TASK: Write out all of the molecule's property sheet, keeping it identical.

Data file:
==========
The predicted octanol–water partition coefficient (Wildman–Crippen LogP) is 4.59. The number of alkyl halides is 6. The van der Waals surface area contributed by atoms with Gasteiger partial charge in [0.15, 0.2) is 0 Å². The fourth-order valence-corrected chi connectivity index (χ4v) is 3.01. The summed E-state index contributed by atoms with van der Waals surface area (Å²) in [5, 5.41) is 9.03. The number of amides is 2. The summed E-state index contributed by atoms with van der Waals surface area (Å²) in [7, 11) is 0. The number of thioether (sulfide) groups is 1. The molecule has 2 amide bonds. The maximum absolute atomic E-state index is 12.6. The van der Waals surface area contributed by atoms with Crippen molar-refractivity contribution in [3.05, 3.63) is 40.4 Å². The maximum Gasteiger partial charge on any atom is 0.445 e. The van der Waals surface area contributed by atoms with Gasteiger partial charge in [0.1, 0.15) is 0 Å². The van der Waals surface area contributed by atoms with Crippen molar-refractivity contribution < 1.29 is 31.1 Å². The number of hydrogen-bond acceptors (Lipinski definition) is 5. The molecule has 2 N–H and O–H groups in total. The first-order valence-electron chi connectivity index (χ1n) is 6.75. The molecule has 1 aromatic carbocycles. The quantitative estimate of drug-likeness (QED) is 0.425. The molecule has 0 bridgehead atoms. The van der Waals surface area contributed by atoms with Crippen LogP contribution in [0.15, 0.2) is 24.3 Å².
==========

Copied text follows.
The predicted octanol–water partition coefficient (Wildman–Crippen LogP) is 4.59. The number of alkyl halides is 6. The van der Waals surface area contributed by atoms with Gasteiger partial charge in [0.15, 0.2) is 0 Å². The fourth-order valence-corrected chi connectivity index (χ4v) is 3.01. The summed E-state index contributed by atoms with van der Waals surface area (Å²) in [5, 5.41) is 9.03. The number of amides is 2. The summed E-state index contributed by atoms with van der Waals surface area (Å²) in [7, 11) is 0. The number of thioether (sulfide) groups is 1. The molecule has 2 amide bonds. The maximum absolute atomic E-state index is 12.6. The van der Waals surface area contributed by atoms with Crippen molar-refractivity contribution in [3.05, 3.63) is 40.4 Å². The maximum Gasteiger partial charge on any atom is 0.445 e. The van der Waals surface area contributed by atoms with Gasteiger partial charge in [0.1, 0.15) is 0 Å². The van der Waals surface area contributed by atoms with Crippen molar-refractivity contribution < 1.29 is 31.1 Å². The number of hydrogen-bond acceptors (Lipinski definition) is 5. The molecule has 2 N–H and O–H groups in total. The first-order valence-electron chi connectivity index (χ1n) is 6.75. The molecule has 1 aromatic carbocycles. The quantitative estimate of drug-likeness (QED) is 0.425. The molecule has 0 bridgehead atoms. The van der Waals surface area contributed by atoms with Crippen LogP contribution in [0.15, 0.2) is 24.3 Å².